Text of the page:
Home / Articles / September 11, 2003: Why America Is Still Asleep
Gerald Posner’s recent book Why America Slept: The Failure to Prevent 9/11 has been widely hailed as an insightful analysis of our inability to prevent the September 11, 2001, terrorist attacks. Reading Mr. Posner’s book and the press reports about it, one would think that all we have to do to prevent future acts of terrorism is to analyze our intelligence failures and patch up the systems that (purportedly) failed in the months leading up to September 11, 2001. Get the FBI and CIA to share information and all will be well. Catch and prosecute the criminals and we can once again feel immune.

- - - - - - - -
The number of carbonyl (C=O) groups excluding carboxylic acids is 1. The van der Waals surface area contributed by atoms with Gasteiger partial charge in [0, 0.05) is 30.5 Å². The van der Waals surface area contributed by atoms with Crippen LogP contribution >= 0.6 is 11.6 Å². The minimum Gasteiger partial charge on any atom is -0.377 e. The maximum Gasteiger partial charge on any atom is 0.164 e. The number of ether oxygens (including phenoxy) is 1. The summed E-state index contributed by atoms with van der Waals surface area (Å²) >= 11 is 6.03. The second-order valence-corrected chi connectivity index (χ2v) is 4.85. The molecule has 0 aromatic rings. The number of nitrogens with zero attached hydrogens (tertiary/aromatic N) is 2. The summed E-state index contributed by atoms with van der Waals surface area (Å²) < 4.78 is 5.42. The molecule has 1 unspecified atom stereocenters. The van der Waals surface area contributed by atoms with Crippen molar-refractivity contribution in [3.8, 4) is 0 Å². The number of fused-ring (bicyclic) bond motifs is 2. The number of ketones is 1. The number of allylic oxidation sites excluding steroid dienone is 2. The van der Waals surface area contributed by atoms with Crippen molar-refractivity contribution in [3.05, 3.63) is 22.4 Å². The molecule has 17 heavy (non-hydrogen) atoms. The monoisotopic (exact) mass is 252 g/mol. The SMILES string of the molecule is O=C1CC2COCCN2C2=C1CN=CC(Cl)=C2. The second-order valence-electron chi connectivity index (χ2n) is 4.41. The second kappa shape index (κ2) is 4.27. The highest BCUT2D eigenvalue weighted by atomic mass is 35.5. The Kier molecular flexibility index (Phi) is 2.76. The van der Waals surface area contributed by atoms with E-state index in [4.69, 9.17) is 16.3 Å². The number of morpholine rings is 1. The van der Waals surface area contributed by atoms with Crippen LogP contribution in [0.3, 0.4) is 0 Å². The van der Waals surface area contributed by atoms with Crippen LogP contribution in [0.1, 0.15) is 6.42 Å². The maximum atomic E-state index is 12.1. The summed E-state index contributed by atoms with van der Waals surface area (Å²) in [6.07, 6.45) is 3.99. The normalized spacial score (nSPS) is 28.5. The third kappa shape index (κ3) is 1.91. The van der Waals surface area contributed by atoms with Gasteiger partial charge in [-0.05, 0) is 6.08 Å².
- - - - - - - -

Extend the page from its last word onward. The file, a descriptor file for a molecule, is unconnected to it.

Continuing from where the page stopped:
Intelligence sharing and federal prosecutions are all well and good, but short of truly understanding the goals and tactical capabilities of the current terrorist threat, little will be gained from piecemeal, retrospective solutions. In fact, no matter how accurate Mr. Posner’s (and a myriad of others) explanation of the problems leading up to the actions of al Qaeda on September 11th, focusing only on the disconnects that led to our failure to prevent the September 11th attacks seriously misses the mark. America is still very much asleep when it comes to understanding the threat of terrorism, and merely patching up the system will not help us to achieve what must be our nation’s primary goal: security, not immunity. We cannot protect all of America all of the time. But we can protect those elements of our society— public and private— that enable us to function.